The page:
One Pakistani competition lawyer also highlighted the commission's struggles in recovering fines for breaching competition laws, and that lawyer rested the blame largely on the court system in Pakistan. There seems to have been a growing consensus over the past few years that the commission remains hamstrung by issues elsewhere in the system that prevent it from accomplishing its mandate. The constitutionality of the 2010 Competition Act remains up for debate along with the jurisdictional authority of the commission - two things that would make it hard for any agency to fire on all cylinders.

It's not all bad, however. Multiple sources said the commission does well at incorporating economics into its cases, and praised it for openness and transparency. However, the CCP might benefit from a more active relationship with the media. Updating journalists on the major enforcement and advocacy initiatives more frequently would earn the CCP greater media support and ultimately help it achieve its mission.

A lawyer also suggested that the commission home in more on purely competition matters, putting aside other potential aspects. "During antitrust proceedings, such as of abuse of dominant position, prohibited agreements or pre-merger approvals, the commission should only focus on the competitive aspects of the matter," the lawyer suggested.

An interesting area of last year's enforcement efforts for the CCP came in the abuse of dominance realm, where the authority was able to take on 10 new investigations and close a total of four. Despite the activity in the area - up slightly from the year before - the commission did not settle a single case with conditions, nor obtain a single rupee in fines. That said, the Commission was able to shorten the average length of an investigation from three-and-a-half months to just under three months.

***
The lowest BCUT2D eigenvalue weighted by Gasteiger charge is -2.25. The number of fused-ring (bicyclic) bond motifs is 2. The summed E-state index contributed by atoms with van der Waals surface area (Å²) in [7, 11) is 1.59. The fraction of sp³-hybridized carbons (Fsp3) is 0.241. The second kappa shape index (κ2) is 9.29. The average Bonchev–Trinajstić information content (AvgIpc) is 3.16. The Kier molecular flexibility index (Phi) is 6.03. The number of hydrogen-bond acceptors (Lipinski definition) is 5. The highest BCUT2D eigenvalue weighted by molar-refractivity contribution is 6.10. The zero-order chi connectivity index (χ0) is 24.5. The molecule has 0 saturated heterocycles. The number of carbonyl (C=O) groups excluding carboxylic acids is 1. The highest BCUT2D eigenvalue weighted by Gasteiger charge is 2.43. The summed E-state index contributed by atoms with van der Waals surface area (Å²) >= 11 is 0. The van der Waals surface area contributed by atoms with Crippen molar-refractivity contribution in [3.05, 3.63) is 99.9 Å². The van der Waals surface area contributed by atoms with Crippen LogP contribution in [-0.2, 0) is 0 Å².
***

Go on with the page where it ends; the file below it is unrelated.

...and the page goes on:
At the end of the day, the commission touted its achievement from the perspective of its role as a market developer, not just a market regulator. It said an important aspect of its mission in which it succeeded is to communicate its role in the developing Pakistani economy. A 2015-2016 roadshow created relationships with businesses and the academic community - a step that could pay dividends for the CCP in the future.

Head of agency

Vadiyya Khalil

Previous employment

Member of the enforcer's commission from 2010 to 2013

Mandate expires

16 December 2017

Salary of head of agency

€64,200

Appointment of head of agency

Members of the commission are designated chairs by the federal government

Agency head reports to

The federal finance minister in matters pertaining to performance, achievements, and administrative matters. Otherwise the commission is functionally independent.

Budget

€1.9 million

Amount spent on salary

€1.4 million

Percentage of budget spent on salary

75%

Staff working on competition enforcement

160

Non-administrative competition staff

49

Percentage who are lawyers

27%

Percentage who are economists

20%

Percentage who are others

53%

Other areas of focus

Business graduates, accountants and others

Average age of staff

33

Male/Female

59%/41%

Average tenure

4 years

No. of staff who left in 2016

1

No. of staff who retired

0

No. of staff who remained in civil service

0

No. of staff who joined in 2016

12

No. of staff who joined from the civil service

1